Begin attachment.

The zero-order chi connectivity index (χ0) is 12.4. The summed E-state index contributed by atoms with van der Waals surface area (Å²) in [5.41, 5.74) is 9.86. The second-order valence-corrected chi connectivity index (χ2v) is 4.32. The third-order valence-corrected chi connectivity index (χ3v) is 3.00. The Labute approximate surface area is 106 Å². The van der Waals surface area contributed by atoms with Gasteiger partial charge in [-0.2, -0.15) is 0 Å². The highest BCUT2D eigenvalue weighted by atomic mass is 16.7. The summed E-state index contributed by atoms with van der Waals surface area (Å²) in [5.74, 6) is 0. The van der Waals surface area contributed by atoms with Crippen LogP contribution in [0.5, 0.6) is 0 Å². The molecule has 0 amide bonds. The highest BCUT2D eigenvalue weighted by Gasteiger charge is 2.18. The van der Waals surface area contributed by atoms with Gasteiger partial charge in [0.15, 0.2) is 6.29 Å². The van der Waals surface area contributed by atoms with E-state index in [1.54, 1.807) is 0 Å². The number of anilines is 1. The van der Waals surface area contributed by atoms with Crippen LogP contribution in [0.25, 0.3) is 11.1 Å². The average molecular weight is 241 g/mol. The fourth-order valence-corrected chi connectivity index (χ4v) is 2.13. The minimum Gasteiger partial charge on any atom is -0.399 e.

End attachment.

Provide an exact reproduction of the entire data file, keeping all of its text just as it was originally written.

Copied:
The zero-order chi connectivity index (χ0) is 12.4. The summed E-state index contributed by atoms with van der Waals surface area (Å²) in [5.41, 5.74) is 9.86. The second-order valence-corrected chi connectivity index (χ2v) is 4.32. The third-order valence-corrected chi connectivity index (χ3v) is 3.00. The Labute approximate surface area is 106 Å². The van der Waals surface area contributed by atoms with Gasteiger partial charge in [-0.2, -0.15) is 0 Å². The highest BCUT2D eigenvalue weighted by atomic mass is 16.7. The summed E-state index contributed by atoms with van der Waals surface area (Å²) in [5.74, 6) is 0. The van der Waals surface area contributed by atoms with Crippen LogP contribution in [0.5, 0.6) is 0 Å². The molecule has 0 amide bonds. The highest BCUT2D eigenvalue weighted by Gasteiger charge is 2.18. The van der Waals surface area contributed by atoms with Gasteiger partial charge in [0.15, 0.2) is 6.29 Å². The van der Waals surface area contributed by atoms with E-state index in [1.54, 1.807) is 0 Å². The number of anilines is 1. The van der Waals surface area contributed by atoms with Crippen LogP contribution in [0.25, 0.3) is 11.1 Å². The average molecular weight is 241 g/mol. The fourth-order valence-corrected chi connectivity index (χ4v) is 2.13. The minimum Gasteiger partial charge on any atom is -0.399 e.